A shortage of skilled workers in the housebuilding industry, coupled with the current planning system, is hindering efforts to tackle the UK’s housing crisis according to new research.
The Building for Growth report*, from Lloyds Bank Commercial Banking, surveyed those within the housing supply chain, from SME contractors to major national developers and found real concern among these businesses on the effect of the sector’s skills shortage – not only on individual firms, but also on national housebuilding rates and the UK economy as a whole.
Almost a quarter (24%) of respondents believed a shortage of skilled workers was the biggest challenge to their business with more than a third (35%) citing a lack of suitable candidates to fill new and existing positions.
The shortage is said to be most acute among electricians and site managers (both 34%) with project managers (33%), quantity surveyors (31%) and architects (31%) closely behind, highlighting problems throughout the supply chain.
A shortage of skilled people has become the biggest concern and the industry is investing massively in training.
In the broader economy, lack of supply continues to be a major problem in the UK market. Rightmove’s House Price Index saw the price of the average house hit a new national high in September. The increase of £2,550 (to £294,834) is the biggest September rise in 13 years and if prices continue to grow at the same rate over the next few months, a typical price of £302,484 can be expected by December.
When quizzed by Lloyds, respondents cited slow planning decisions (46%), public opposition to development (42%) and lack of skilled workers (25%) as the biggest obstacles to overcome in order to match supply to demand.
While existing government schemes including the reform of Stamp Duty and the Help to Buy equity scheme, were seen as positive (by 73% and 63% of respondents respectively), 23% thought local authorities could do more to promote and fund building projects and a similar number thought the government could also up its efforts. That said, measures announced in the summer budget – such as plans to grant automatic planning permission for building projects on disused industrial sites – were broadly welcomed.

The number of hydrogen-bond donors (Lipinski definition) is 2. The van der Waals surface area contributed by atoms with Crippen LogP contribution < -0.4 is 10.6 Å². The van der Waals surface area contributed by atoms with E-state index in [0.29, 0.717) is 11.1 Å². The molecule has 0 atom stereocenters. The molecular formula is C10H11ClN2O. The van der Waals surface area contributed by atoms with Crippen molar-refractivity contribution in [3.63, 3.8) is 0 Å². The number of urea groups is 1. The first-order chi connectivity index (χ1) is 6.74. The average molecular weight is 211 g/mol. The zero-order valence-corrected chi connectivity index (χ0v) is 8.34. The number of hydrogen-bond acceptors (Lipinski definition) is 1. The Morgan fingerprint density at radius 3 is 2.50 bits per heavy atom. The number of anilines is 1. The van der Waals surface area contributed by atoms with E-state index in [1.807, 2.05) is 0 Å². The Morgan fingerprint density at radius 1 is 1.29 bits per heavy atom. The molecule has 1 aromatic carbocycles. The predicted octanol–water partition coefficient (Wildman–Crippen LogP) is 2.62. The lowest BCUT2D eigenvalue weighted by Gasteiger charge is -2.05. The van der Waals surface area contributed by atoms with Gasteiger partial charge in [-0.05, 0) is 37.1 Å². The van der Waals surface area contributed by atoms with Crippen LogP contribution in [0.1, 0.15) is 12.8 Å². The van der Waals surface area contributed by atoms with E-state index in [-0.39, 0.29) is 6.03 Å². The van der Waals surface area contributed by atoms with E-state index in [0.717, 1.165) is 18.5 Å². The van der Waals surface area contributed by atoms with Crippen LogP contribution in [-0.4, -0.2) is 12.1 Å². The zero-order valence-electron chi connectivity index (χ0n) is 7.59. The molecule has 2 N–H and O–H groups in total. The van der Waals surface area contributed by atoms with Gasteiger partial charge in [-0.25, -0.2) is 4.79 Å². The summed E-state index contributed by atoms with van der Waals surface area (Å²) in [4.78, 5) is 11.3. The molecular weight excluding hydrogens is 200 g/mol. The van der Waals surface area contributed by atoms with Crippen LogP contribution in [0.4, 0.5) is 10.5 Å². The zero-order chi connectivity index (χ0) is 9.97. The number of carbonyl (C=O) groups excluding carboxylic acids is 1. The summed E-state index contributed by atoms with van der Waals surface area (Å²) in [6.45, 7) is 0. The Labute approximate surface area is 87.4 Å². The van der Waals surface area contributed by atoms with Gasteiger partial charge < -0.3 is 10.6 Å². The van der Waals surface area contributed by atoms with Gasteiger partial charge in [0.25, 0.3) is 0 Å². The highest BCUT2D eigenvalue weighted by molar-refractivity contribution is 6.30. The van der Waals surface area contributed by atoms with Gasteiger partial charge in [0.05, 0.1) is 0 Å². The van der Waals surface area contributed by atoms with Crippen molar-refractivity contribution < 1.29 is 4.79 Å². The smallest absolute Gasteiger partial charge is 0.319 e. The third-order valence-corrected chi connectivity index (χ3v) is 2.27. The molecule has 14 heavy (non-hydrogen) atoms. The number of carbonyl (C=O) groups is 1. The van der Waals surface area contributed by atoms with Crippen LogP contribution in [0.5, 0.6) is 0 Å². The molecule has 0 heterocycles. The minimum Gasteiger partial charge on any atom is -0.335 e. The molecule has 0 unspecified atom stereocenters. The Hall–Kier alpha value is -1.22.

In spite of the challenges most seemed confident about the future – rating their confidence in the UK housebuilding industry as a ‘7 out of 10’. 31% said they were prioritising investment in recruiting apprentices in a bid to attract talent into the industry and 87% planned to create more jobs in the next 12 months, which could equate to more than 100,000** new housebuilding roles.
Alasdair Gardner, head of housebuilders at Lloyds Bank Commercial Banking, said:“Clearly, housebuilders are very concerned about the barriers preventing them from playing a role in alleviating the housing shortage.”
“Housebuilders told us that slow planning decisions are a challenge, something the commission [the Lloyds Banking Group Commission on Housing] reflected in its call for clearer targets for local authorities on planning process timeframe.
Stewart Baseley, executive chairman of the Home Builders Federation, commented:“The outlook for housebuilders is more positive than it has been for some time, and the findings of this report reflect that. Output has increased significantly in response to the higher effective demand generated by a general improvement in the economy, and the Help to Buy equity loan scheme.
“A shortage of skilled people has become the biggest concern and the industry is investing massively in training.
“If a positive policy environment and a stable economy can be maintained, the industry will continue to grow to deliver the Government’s ambition to build more homes and tackle our entrenched housing crisis.”
The report calls for a progressively rising target for national house building to deliver 2 to 2.5million high quality yet affordable homes by 2025 and sets out a number of recommendations to achieve this. Among them, it suggests public sector bodies should review land holdings and assess the case for the disposal of surplus to spur the building of new homes and calls for greater clarity to aid Local Planning Authorities.
Download the full Lloyds Commercial Banking Building for Growth report (.pdf, 1.7Mb)
* The survey of 106 English, Scottish and Welsh businesses from across the housebuilding supply chain was conducted by Coleman Parkes Research in June and July 2015.
** Job creation calculation. Annual turnover between £1m and £25m £5m: 5,135 companies, mean average 11.2 jobs = 57,508. Turnover between £25m and £750m: 1,368 companies, mean average 27.1 jobs = 37,066. Turnover above £750m: 180 companies, mean average 31.6 jobs = 5,694. Total: 100,268
Related informationLloyds Bank Commercial Banking – Building for Growth (.pdf, 1.7Mb)
Rightmove House Price Index – September 2015